5. 5.
    Mossakowski, K. N. (2003). Coping with perceived discrimination: Does ethnic identity protect mental health? Journal of Health and Social Behavior, 44(3), 318–331.PubMedCrossRefGoogle Scholar
  6. 6.
    Gee, G. C., Delva, J., & Takeuchi, D. T. (2007). Relationships between self-reported unfair treatment and prescription medication use, illicit drug use, and alcohol dependence among Filipino Americans. American Journal of Public Health, 97(5), 933–940.PubMedCrossRefGoogle Scholar
  7. 7.
    Gee, G. C. (2002). A multilevel analysis of the relationship between institutional and individual racial discrimination and health status. American Journal of Public Health, 92(4), 615–623.PubMedCrossRefGoogle Scholar
  8. 8.
    Spencer, M. S., & Chen, J. (2004). Effect of discrimination on mental health service utilization among Chinese Americans. American Journal of Public Health, 94(5), 809–814.PubMedCrossRefGoogle Scholar
  9. 9.
    Gee, G. C., Spencer, M., Chen, J., Yip, T., & Takeuchi, D. T. (2007). The association between self-reported racial discrimination and 12-month DSM-IV mental disorders among Asian Americans nationwide. Social Science & Medicine, 64(10), 1984–1996.CrossRefGoogle Scholar
  10. 10.
    Ku, L., & Matani, S. (2000). Immigrants’ access to health care and insurance on the cusp of welfare reform (No.). Washington, DC: The Urban Institute.Google Scholar
  11. 11.
    Abe-Kim, J., Takeuchi, D. T., Hong, S., Zane, N., Sue, S., Spencer, M. S., et al. (2007). Use of mental health-related services among immigrant and US-born Asian Americans: Results from the National Latino and Asian American Study. American Journal of Public Health, 97(1), 91–98.PubMedCrossRefGoogle Scholar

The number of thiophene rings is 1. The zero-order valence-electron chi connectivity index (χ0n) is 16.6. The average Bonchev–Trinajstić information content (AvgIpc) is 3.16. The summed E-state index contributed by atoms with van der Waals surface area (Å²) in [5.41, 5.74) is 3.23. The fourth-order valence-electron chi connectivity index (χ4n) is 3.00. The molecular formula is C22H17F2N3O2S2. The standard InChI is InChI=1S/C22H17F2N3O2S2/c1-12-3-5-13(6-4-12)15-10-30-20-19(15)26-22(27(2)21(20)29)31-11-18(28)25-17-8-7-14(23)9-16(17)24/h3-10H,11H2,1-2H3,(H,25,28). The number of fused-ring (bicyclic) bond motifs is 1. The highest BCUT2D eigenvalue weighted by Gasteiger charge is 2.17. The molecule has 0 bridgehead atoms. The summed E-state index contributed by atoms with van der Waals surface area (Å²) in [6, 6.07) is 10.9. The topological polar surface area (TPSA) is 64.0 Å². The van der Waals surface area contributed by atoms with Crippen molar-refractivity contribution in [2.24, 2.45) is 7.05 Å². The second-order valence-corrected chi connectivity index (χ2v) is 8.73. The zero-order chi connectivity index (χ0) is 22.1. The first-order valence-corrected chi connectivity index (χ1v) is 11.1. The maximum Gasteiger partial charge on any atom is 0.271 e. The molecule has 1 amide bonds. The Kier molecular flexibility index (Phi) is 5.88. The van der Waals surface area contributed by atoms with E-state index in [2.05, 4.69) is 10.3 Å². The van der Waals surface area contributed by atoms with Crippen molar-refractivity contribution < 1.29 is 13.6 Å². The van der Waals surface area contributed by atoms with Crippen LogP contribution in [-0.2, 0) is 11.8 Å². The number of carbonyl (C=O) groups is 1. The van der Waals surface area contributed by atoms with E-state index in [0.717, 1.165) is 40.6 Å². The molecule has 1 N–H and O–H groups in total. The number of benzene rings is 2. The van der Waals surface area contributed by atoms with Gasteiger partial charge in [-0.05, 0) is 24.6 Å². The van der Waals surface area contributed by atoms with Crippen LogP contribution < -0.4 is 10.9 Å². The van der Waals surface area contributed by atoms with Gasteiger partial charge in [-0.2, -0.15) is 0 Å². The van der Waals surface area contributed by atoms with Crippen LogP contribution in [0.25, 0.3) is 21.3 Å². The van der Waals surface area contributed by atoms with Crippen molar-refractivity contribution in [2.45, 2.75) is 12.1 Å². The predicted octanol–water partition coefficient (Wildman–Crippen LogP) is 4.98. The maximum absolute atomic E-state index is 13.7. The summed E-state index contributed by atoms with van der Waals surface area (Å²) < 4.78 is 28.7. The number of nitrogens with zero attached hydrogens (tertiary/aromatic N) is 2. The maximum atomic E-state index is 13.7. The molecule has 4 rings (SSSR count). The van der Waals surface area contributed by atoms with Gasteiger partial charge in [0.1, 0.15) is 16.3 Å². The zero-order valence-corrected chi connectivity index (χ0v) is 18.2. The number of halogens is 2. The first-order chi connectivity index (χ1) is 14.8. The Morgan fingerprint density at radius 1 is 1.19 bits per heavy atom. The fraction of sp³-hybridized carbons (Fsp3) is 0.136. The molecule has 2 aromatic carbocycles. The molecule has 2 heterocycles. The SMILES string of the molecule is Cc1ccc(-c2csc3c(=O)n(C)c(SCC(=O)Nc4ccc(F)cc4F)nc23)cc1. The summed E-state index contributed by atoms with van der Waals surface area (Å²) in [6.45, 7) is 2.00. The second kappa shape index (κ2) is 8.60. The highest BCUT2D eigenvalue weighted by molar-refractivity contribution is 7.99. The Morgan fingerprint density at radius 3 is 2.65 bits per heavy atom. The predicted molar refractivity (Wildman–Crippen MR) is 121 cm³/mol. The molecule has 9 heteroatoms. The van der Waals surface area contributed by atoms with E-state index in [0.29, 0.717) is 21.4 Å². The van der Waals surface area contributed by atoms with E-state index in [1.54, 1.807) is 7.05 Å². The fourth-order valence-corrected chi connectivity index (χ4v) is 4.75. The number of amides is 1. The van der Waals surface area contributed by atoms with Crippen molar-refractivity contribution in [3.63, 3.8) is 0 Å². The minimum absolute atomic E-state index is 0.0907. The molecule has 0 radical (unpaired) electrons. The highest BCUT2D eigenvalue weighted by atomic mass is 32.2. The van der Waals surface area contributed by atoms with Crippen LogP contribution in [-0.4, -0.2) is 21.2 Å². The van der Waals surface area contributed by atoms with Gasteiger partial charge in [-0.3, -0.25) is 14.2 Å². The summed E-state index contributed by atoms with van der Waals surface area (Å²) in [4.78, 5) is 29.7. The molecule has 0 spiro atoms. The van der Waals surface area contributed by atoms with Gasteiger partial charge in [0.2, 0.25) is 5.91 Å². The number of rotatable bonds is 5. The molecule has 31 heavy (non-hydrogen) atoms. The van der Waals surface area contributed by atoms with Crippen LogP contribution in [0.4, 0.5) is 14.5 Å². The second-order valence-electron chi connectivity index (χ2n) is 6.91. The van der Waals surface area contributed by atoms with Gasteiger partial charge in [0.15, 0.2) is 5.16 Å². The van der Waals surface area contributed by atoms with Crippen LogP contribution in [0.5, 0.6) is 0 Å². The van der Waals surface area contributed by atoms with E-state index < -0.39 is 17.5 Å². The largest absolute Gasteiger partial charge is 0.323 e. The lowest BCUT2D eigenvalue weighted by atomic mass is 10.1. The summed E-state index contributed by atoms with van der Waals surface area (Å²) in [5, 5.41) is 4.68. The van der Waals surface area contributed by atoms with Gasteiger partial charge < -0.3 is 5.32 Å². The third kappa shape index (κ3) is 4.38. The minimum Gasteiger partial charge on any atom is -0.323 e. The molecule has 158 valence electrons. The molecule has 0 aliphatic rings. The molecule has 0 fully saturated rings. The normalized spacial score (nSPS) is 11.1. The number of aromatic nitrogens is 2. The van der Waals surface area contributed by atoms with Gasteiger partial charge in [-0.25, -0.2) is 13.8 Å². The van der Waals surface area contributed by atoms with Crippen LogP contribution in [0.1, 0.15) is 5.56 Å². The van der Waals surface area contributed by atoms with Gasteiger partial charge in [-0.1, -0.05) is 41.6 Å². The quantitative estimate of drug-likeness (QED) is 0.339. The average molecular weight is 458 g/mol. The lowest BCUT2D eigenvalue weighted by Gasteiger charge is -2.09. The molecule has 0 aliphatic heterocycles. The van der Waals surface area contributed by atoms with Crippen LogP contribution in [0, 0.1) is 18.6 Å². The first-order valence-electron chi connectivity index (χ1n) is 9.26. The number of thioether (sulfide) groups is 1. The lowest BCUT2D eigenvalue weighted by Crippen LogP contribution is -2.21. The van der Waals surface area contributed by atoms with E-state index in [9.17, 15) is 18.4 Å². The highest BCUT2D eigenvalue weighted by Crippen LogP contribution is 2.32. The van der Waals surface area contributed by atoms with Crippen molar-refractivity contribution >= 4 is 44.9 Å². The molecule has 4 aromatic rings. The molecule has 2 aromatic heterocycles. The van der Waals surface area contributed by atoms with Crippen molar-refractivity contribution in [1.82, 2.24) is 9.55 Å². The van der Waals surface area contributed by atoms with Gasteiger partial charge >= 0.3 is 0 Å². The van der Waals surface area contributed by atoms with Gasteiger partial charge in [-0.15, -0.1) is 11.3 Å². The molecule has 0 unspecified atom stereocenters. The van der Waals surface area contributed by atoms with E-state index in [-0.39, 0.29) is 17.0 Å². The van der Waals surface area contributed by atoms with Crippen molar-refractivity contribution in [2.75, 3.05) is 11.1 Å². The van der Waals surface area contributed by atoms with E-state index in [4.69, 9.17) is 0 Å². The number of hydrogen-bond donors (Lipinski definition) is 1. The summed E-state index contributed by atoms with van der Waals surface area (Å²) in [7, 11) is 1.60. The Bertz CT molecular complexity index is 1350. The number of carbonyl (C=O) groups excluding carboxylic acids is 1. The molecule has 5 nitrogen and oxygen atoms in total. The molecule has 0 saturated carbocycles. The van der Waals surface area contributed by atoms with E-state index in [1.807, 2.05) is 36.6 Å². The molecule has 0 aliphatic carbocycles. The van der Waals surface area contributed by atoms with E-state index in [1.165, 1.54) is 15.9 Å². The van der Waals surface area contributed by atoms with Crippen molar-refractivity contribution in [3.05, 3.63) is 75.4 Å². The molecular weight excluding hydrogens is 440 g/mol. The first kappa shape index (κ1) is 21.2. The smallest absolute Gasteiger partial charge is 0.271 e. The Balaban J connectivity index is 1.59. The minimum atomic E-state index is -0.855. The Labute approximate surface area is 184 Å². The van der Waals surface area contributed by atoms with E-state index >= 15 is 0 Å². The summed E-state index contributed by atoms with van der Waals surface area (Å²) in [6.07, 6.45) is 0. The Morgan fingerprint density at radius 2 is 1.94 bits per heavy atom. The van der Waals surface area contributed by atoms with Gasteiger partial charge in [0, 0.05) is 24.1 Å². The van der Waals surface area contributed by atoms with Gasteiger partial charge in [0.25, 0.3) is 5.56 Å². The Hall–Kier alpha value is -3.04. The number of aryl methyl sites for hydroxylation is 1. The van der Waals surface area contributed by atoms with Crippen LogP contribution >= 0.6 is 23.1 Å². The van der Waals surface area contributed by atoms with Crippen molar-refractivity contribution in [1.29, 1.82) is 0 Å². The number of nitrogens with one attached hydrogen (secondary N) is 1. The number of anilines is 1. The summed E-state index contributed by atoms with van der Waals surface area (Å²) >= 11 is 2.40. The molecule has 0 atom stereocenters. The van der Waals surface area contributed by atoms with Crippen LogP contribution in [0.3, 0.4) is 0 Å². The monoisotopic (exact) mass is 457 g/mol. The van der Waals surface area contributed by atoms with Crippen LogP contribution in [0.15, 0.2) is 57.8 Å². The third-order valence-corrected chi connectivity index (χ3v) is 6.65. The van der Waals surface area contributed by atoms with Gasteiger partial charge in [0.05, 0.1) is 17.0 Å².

12. 12.
    President’s Advisory Commission on Asian Americans and Pacific Islanders. (2003). Asian Americans and Pacific Islanders addressing health disparities: Opportunities for building a healthier America. Washington, DC: Government Printing Office.Google Scholar
  13. 13.
    US Department of Health and Human Services. (2001). Mental health: Culture, race, and ethnicity: A supplement to mental health (No. SMA-01-3613). Washington, DC: US Government Printing Office.Google Scholar
  14. 14.
    Krueger, R. A. (1988). Focus groups: A practical guide for applied research. Newbury Park, CA: Sage.Google Scholar
  15. 15.
    Morgan, D. L. (1998). Focus groups in qualitative research. Newbury Park, CA: Sage.Google Scholar
  16. 16.
    Garland, A. F., Lau, A. S., Yeh, M., McCabe, K. M., Hough, R. L., & Landsverk, J. A. (2005). Racial and ethnic differences in utilization of mental health services among high-risk youths. American Journal of Psychiatry, 162(7), 1336–1343.PubMedCrossRefGoogle Scholar
  17. 17.
    Leal, C. C. (2005). Stigmatization of Hispanic children, pre-adolescents, and adolescents with mental illness: Exploration using a national database. Issues in Mental Health Nursing, 26(10), 1025–1041.PubMedCrossRefGoogle Scholar

Copyright information

© Springer Science+Business Media, LLC 2008

Authors and Affiliations

  • Sunmin Lee
    • 1
  • Hee-Soon Juon
    • 3
  • Genevieve Martinez
    • 4
  • Chiehwen E. Hsu
    • 5
  • E. Stephanie Robinson
    • 2
  • Julie Bawa
    • 6
  • Grace X. Ma
    • 7
  1. 1.Department of Epidemiology & BiostatisticsUniversity of Maryland School of Public HealthCollege ParkUSA
  2. 2.Department of Epidemiology & BiostatisticsUniversity of Maryland School of Public HealthCollege ParkUSA
  3. 3.Department of Health, Behavior, and SocietyJohns Hopkins Bloomberg School of Public HealthBaltimoreUSA
  4. 4.Department of Public and Community HealthUniversity of Maryland School of Public HealthCollege ParkUSA
  5. 5.University of Texas School of Health Information SciencesHoustonUSA
  6. 6.Asian American Health InitiativeMontgomery County Department of Health and Human ServicesRockvilleUSA
  7. 7.Department of Public Health & Center for Asian HealthTemple UniversityPhiladelphiaUSA

Personalised recommendations